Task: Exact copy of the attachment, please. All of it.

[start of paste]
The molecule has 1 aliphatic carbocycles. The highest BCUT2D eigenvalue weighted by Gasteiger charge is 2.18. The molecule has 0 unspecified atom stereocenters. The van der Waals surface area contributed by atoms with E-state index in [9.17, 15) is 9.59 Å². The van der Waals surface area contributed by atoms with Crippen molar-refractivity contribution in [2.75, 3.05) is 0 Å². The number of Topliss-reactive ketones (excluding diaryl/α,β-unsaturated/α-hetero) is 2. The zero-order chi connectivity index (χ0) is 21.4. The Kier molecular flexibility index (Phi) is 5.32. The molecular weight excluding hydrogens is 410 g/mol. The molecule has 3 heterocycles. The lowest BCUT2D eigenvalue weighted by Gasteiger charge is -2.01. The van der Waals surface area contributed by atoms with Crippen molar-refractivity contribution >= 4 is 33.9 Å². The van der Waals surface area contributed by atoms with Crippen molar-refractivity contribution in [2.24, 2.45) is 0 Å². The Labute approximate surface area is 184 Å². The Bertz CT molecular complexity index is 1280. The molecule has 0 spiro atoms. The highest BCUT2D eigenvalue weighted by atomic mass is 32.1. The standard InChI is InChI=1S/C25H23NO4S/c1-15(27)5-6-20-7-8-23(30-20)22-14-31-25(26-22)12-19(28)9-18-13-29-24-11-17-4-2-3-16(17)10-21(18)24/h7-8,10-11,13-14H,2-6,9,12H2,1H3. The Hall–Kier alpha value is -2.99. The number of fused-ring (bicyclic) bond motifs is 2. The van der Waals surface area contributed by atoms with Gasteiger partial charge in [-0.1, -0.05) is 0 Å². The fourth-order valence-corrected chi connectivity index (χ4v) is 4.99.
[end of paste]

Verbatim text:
The molecule has 1 aliphatic carbocycles. The highest BCUT2D eigenvalue weighted by Gasteiger charge is 2.18. The molecule has 0 unspecified atom stereocenters. The van der Waals surface area contributed by atoms with E-state index in [9.17, 15) is 9.59 Å². The van der Waals surface area contributed by atoms with Crippen molar-refractivity contribution in [2.75, 3.05) is 0 Å². The number of Topliss-reactive ketones (excluding diaryl/α,β-unsaturated/α-hetero) is 2. The zero-order chi connectivity index (χ0) is 21.4. The Kier molecular flexibility index (Phi) is 5.32. The molecular weight excluding hydrogens is 410 g/mol. The molecule has 3 heterocycles. The lowest BCUT2D eigenvalue weighted by Gasteiger charge is -2.01. The van der Waals surface area contributed by atoms with Crippen molar-refractivity contribution >= 4 is 33.9 Å². The van der Waals surface area contributed by atoms with Crippen molar-refractivity contribution in [2.24, 2.45) is 0 Å². The Labute approximate surface area is 184 Å². The Bertz CT molecular complexity index is 1280. The molecule has 0 spiro atoms. The highest BCUT2D eigenvalue weighted by atomic mass is 32.1. The standard InChI is InChI=1S/C25H23NO4S/c1-15(27)5-6-20-7-8-23(30-20)22-14-31-25(26-22)12-19(28)9-18-13-29-24-11-17-4-2-3-16(17)10-21(18)24/h7-8,10-11,13-14H,2-6,9,12H2,1H3. The Hall–Kier alpha value is -2.99. The number of fused-ring (bicyclic) bond motifs is 2. The van der Waals surface area contributed by atoms with Gasteiger partial charge in [-0.1, -0.05) is 0 Å². The fourth-order valence-corrected chi connectivity index (χ4v) is 4.99.